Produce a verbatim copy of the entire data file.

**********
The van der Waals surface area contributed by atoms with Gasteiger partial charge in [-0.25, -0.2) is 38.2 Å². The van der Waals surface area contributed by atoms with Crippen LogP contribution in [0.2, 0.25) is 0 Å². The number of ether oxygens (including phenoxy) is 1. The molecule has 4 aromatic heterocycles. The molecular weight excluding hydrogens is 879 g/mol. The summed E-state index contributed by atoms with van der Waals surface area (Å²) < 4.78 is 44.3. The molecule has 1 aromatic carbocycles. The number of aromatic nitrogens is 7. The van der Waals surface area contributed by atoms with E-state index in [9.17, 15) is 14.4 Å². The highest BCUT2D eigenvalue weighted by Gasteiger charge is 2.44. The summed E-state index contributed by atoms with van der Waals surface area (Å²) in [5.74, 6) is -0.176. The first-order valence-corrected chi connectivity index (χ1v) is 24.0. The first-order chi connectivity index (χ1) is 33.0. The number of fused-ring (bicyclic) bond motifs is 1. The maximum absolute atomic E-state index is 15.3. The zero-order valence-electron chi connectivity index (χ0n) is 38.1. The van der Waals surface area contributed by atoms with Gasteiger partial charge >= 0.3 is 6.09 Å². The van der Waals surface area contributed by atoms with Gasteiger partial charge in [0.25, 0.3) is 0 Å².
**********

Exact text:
The van der Waals surface area contributed by atoms with Gasteiger partial charge in [-0.25, -0.2) is 38.2 Å². The van der Waals surface area contributed by atoms with Crippen LogP contribution in [0.2, 0.25) is 0 Å². The number of ether oxygens (including phenoxy) is 1. The molecule has 4 aromatic heterocycles. The molecular weight excluding hydrogens is 879 g/mol. The summed E-state index contributed by atoms with van der Waals surface area (Å²) < 4.78 is 44.3. The molecule has 1 aromatic carbocycles. The number of aromatic nitrogens is 7. The van der Waals surface area contributed by atoms with E-state index in [9.17, 15) is 14.4 Å². The highest BCUT2D eigenvalue weighted by Gasteiger charge is 2.44. The summed E-state index contributed by atoms with van der Waals surface area (Å²) in [5.74, 6) is -0.176. The first-order valence-corrected chi connectivity index (χ1v) is 24.0. The first-order chi connectivity index (χ1) is 33.0. The number of fused-ring (bicyclic) bond motifs is 1. The maximum absolute atomic E-state index is 15.3. The zero-order valence-electron chi connectivity index (χ0n) is 38.1. The van der Waals surface area contributed by atoms with Gasteiger partial charge >= 0.3 is 6.09 Å². The van der Waals surface area contributed by atoms with Gasteiger partial charge in [0.25, 0.3) is 0 Å².